Tiffany Dover isn’t the only person who knows what it’s like to have strangers on the internet take her story, twist the facts, and turn it into a weapon. Last September Amanda Makulec’s youngest son, Zander, died unexpectedly, just shy of three months old. Someone took the tweet where Amanda told her friends and family what had happened and pasted it next to another tweet of hers from two months earlier -- where she had written about her relief at being vaccinated while pregnant. The juxtaposition turned her into an anti-vaxx meme, and her story ended up on TheCovidBlog, a website dedicated to spreading conspiracy theories and misinformation. Brandy visits Amanda and then goes to meet the site's owner, and only author: a 47-year-old Iowa man named Brian Wilkins, who’s written that Tiffany Dover is “one of the early cases that inspired the creation of this blog.” Brian's mission is to lead as many people away from vaccination as possible, relentlessly casting doubt on accepted science. But now, Brandy learns, a committed group of doctors is starting to fight back.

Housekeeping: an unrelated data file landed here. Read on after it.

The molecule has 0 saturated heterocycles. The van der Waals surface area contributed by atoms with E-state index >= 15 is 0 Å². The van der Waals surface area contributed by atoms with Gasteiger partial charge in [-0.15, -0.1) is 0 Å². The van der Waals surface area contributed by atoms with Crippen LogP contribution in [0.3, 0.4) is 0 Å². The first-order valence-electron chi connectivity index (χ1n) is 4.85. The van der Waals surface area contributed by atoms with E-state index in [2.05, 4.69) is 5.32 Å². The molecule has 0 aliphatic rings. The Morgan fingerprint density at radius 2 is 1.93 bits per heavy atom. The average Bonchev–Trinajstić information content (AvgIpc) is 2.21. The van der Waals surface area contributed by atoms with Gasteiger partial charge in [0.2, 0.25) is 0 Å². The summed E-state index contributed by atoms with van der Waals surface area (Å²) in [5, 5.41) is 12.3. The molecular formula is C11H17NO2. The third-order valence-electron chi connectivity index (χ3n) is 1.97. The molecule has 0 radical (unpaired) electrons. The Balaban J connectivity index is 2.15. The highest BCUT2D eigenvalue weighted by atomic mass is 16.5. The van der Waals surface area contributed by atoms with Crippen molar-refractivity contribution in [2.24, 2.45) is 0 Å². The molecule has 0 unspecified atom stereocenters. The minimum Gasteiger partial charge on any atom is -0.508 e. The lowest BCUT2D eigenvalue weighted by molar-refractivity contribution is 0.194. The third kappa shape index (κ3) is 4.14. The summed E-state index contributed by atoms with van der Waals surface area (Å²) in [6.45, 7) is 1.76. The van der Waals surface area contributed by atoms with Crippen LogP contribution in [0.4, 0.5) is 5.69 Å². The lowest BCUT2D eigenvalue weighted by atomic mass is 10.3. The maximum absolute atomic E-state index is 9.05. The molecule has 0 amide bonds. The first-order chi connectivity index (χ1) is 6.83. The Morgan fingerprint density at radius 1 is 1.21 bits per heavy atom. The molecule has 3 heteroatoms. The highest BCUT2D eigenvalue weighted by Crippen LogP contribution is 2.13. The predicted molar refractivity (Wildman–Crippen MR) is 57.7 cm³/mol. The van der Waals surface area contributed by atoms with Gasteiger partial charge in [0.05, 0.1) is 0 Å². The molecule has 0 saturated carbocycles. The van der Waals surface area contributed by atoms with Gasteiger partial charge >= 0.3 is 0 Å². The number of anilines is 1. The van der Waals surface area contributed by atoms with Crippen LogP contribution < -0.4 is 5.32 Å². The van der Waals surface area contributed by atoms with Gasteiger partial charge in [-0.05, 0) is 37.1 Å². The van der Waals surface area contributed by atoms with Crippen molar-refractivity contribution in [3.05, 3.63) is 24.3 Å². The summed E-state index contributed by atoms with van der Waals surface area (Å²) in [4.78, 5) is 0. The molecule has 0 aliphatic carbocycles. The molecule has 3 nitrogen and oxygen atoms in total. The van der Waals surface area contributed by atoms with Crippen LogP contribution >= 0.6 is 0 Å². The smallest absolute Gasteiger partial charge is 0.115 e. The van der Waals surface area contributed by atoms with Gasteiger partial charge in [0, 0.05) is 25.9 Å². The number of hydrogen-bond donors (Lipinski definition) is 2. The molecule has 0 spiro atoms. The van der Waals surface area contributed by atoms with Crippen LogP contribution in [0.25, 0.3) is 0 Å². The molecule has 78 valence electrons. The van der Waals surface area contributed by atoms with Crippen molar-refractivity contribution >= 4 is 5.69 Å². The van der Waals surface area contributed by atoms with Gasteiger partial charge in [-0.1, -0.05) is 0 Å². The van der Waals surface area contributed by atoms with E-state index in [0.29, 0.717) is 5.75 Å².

Brandy’s attempts to get in touch with Tiffany Dover are yielding only silence. So she heads to Chattanooga to prove that she’s alive—or at least, not dead. After stakeouts at Tiffany’s house and workplace don’t pan out, Brandy searches everywhere for records: the police department, the Office of Vital Records, grave registries. Nothing. Brandy meets with the local TV reporter who covered the vaccination event, and who got caught up in the conspiracy theory herself, and she questions a hospital official about CHI Memorial’s handling of the incident. Meanwhile, the theory is rolling right along, spreading more lies, and dragging in new victims.
The story of Tiffany Dover begins, ironically, in a moment of hope. The COVID vaccine is finally arriving in communities across America. Tiffany, the head nurse in her hospital’s COVID unit, proudly gets the shot, and then faints while taking questions about it. As she falls into the arms of the doctors standing behind her, the local news cameras turn away. By the time she returns to the podium 20 minutes later, a new conspiracy theory has been hatched: Tiffany Dover had died and been replaced by a body double. Brandy Zadrozny sets out to trace how the theory started, and to find the people who are keeping it going—those who truly believe that vaccines kill, and those who are just addicted to the game.
Tiffany Dover was one of the first Americans to get the COVID vaccine—and she got it live on camera, at the hospital in Chattanooga, Tennessee, where she works as a nurse. “I'm sorry, I'm feeling really dizzy. I'm sorry,” Dover said while taking questions afterward. Then she fainted. Twenty minutes later, Dover was back in front of the camera. “I feel fine now,” she said. And she was totally fine. But thousands of people online had already made up their minds: Tiffany Dover was dead. And they were going to prove it.